A dedicated gardener gardens in the rain. A delusional gardener is surprised when she gets dirty or wet while doing so. But it takes a heaping helping of insanity (and a wellspring of optimism) to create a new bed where Bermudagrass recently grew, and hope for anything other than a really nice stand of Bermudagrass to grow.
I did all three last weekend - which probably qualifies me for a 72-hour stint in the mental ward (and if they'd let me sleep in, I might sign up for a long weekend.) But planting in the rain is great for plants, even if it's a soggy proposition for the planter. Saturday's 20% chance of rain turned into an all-afternoon rain-a-thon; when the rain let up every so often, I scampered outside to plant and transplant things. And was repeatedly surprised to find myself soaked and my shoes and shovel covered in mud and muck. Duh.
With Middle Son's help, I divided my water lilies into half, and planted each in a nice big tub, and sunk them in the middle of the pond. (When I say help, I mean he watched from the bank, and asked me if I had seen the snapping turtles - yes, plural - or water snake. He's helpful like that.) Now I will watch and wait for them to grow and bloom and beautify our pond. Several pots of purple irises now grace one steep corner of the pond; dozens of Louisiana irises were installed (with bona fide help from that same son) around another long stretch of pond bank. That will make Mr. Official happy since he won't have to mow the steep patches. My gratification is delayed until next spring when they bloom.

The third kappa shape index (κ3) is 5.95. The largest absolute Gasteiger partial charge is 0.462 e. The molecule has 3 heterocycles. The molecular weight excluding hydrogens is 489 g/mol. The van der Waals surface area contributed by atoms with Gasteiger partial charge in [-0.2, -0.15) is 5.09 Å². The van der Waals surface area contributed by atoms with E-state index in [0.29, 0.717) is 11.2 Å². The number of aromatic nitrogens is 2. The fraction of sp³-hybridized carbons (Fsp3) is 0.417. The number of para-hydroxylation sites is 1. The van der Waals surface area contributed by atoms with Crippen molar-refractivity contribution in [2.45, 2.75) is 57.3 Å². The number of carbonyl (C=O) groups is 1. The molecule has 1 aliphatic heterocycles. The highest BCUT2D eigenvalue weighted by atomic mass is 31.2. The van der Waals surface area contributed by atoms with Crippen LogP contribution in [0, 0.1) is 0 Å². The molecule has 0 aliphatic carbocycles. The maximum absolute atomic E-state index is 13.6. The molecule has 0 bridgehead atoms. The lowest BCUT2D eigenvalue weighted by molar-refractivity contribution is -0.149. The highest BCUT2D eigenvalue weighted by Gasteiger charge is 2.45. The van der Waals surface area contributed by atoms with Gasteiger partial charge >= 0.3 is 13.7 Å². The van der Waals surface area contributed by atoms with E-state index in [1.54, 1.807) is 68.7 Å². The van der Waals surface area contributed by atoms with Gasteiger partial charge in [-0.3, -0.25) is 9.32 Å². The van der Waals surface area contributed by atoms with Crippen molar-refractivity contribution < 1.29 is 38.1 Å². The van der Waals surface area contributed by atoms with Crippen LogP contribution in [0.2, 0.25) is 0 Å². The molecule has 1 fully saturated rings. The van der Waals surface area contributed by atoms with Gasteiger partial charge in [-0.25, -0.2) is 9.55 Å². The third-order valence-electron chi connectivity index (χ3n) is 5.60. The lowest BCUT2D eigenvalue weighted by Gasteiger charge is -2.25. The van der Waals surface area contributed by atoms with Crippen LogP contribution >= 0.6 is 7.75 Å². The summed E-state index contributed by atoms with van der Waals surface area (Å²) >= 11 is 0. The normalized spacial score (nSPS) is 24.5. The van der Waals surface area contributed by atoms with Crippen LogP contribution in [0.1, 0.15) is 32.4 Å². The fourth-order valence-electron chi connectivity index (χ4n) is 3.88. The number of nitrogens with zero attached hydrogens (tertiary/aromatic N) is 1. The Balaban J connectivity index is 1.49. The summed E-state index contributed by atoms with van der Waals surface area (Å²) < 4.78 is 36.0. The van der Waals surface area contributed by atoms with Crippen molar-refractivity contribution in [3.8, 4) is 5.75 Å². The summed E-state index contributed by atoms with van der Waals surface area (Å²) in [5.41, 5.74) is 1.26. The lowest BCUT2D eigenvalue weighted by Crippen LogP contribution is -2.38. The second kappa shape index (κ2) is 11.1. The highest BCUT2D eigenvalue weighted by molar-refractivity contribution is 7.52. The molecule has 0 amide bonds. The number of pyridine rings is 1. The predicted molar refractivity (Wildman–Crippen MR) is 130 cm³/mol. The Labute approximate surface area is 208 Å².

While moving things from there to here, I tucked in Heuchera and several hosta divisions in a new shady bed that middle son and the Mantis tiller created for me, then edged them with caladium bulbs sent to me by Bill at CaladiumBulbs4Less (thank you Bill! Pics coming as soon as these pretty plants are up and flourishing!) The area had some straggling Bermudagrass before it was tamed by the Mantis, so we'll see - I could be dog-cussing this decision the rest of the summer. But it is just a temporary bed; it needs to be deeper and swoopier (if that's a word) before I will call it a real border.
Two hydrangeas (a new dwarf oakleaf and a deciduous hydrangea) are now installed along the new fence row; the remainder of the perennials I acquired back in April are planted under an oak tree near the driveway - again, they're in a holding pattern. The bed has potential but needs some serious rearranging in the fall.
After a few years' abstinence from any serious or heartfelt gardening, it feels really good to throw myself into digging into the soil and tucking plants into new homes here at our new homestead. Need more proof my gardening mojo is back? Look what we brought over last week:
|Little Dog isn't so little anymore...|